Preparedness efforts to slow and delay the spread of the novel coronavirus (COVID-19) continued at an aggressive pace this week. Both within Union County and across Ohio. While Ohio has no confirmed cases of COVID-19 and the risk for COVID-19 remains low for most Ohioans, our community and state is committed to responding and planning for the possibility of COVID-19 reaching Ohio.

Union County community partners met to review community preparedness plans in place.
Preparing and responding takes effort by us all. So, the Union County Health Department and nearly 60 community partners came together this week to gain a better understanding of COVID-19 and the preparedness efforts happening across the county. First responders, healthcare providers, local governments, schools, utilities, and business representatives were all at the table discussing how to serve our community.

An Ohio call center is now open to answer questions about COVID-19.
Call 1-833-4-ASK-ODH (1-833-427-5634).
The call center will be open 7 days a week from 9:00 a.m. to 8:00 p.m. Calls will be answered by licensed nurses and infectious disease experts. They will be available to answer questions and provide accurate information about COVID-19, the risk to the public, and the state’s response.

ODH rolls out CORONAVIRUS.OHIO.GOV to provide important information to Ohioans.
The website is designed with the public in mind. It has great information for Ohioans and provides the latest information on Ohio coronavirus public health surveillance efforts.

Ohio held a statewide Coronavirus Summit to bring local health departments and state offices together to discuss ongoing preparedness and response efforts.
Union County Health Commissioner and his preparedness team attended the summit to make sure Union County stays up-to-date on the rapidly evolving situation.

Arnold Classic closed to spectators and tradeshow cancelled.
The Ohio Department of Health restricted visitors from the Arnold Classic. Arnold Classic organizers also cancelled the trade show portion of the event. This decision was not made lightly. Unlike other local events like high school basketball games, the Arnold involved 22,000 international competitors and spectators spending most of the day in highly congested convention areas. The public health surveillance response required and the risk to the health of Ohioans were the basis for the decision.

Ohio will be able to start testing for COVID-19 in the state lab by next week.
Testing for COVID-19 at the state lab will allow for test results to be returned much quicker. There will be a limited supply of test kits and public health will continue to work with healthcare providers to determine when testing is recommended. As we begin to do more testing, the likelihood we identify cases of COVID-19 in Ohio increases. We are preparing now to see the first case in Ohio.

While risk to Union County residents remains low, taking simple preparedness steps now can help your family if the situation changes.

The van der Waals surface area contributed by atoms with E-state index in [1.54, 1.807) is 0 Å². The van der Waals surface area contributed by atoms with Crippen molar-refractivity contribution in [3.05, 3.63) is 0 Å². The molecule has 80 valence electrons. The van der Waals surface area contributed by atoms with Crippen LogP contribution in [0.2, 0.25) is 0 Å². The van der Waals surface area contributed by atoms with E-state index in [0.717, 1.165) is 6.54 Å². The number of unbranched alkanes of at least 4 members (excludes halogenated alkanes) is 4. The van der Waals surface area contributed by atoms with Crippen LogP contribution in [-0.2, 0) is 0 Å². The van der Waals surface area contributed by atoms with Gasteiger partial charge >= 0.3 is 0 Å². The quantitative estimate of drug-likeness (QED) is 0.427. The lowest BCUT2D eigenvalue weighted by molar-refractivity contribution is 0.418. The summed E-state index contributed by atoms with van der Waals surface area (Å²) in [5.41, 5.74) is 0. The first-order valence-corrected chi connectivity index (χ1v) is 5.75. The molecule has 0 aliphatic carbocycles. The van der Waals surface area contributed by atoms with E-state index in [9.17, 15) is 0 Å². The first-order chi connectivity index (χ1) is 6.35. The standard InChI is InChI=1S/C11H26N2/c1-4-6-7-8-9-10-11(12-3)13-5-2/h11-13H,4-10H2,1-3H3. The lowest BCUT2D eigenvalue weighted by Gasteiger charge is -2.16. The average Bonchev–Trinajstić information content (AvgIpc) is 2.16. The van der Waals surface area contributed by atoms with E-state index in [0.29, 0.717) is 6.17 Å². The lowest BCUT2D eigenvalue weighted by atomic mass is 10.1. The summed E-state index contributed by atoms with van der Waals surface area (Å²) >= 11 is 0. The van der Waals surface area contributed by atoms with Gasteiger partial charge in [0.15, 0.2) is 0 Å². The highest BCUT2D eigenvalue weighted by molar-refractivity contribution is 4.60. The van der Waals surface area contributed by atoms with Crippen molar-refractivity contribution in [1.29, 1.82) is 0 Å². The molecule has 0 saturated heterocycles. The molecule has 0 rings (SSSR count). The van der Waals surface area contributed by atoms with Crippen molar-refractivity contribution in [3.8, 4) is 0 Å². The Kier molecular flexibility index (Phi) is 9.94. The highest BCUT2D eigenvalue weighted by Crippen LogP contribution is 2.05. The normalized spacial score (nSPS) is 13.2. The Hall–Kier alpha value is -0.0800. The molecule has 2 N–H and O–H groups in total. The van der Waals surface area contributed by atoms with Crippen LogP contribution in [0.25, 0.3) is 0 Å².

Talk to your employer and daycare provider to understand sick leave policies.
Talk to your child’s school about remote learning options if your child is ill.
Make sure you keep about a 2-week supply of food and medications on hand.

Simple things. Powerful tools. Stay home when you’re sick, wash your hands, and cover coughs.
Wash your hands often for 20 seconds with soap and warm water.
Avoid touching your eyes, nose and mouth.
Cover coughs and sneezes with your sleeve.
Stay home when you are sick. Stay home for at least 24 hours after you are fever-free.
Clean frequently touched surfaces in your home or work area. (door knobs, keyboards, phones, tablets)

Face masks are not recommended for well people.
Wearing a mask is only recommended if you are ill or directly caring for an ill person. If you have no respiratory symptoms, wearing a mask is not recommended. Why? Because 1) normal surgical masks n help to block some of the respiratory droplets that are expelled by an ill person, 2) but they do not keep respiratory droplets out. 3) Preserving masks for our healthcare workers, EMS, and caretakers of ill persons is critical – so that they can stay healthy to be there for all of us when we need them. 4) Being cognizant to keep 6 feet of distance between you and those around you, truly is a powerful prevention tool. 6 feet is the distance a sneeze is known to spread respiratory droplets.

COVID-19 infections now being investigated in 19 U.S. states; 164 cases and 11 deaths.
See the latest update at: https://www.cdc.gov/coronavirus/2019-ncov/cases-in-us.html

CDC Travel Alerts
As you plan for spring break travel, stay up to date on the rapidly evolving situation. There are no travel advisories for any destinations within the U.S.  If you are traveling abroad make sure to know the latest travel alerts (https://wwwnc.cdc.gov/travel/notices) and check out the CDC’s Traveler’s FAQ. No matter where you travel, make sure that you always take a good look at your health when you get home. If you start to feel sick, stay home and see your doctor if you start to feel worse. If you traveled abroad, tell your doctor before you go to the office or urgent care. And if you went to a country under a level 2 or 3 travel advisory, call the Union County Health Department. We’ll talk to you about signs and symptoms to look for and what to do if you start to get sick.

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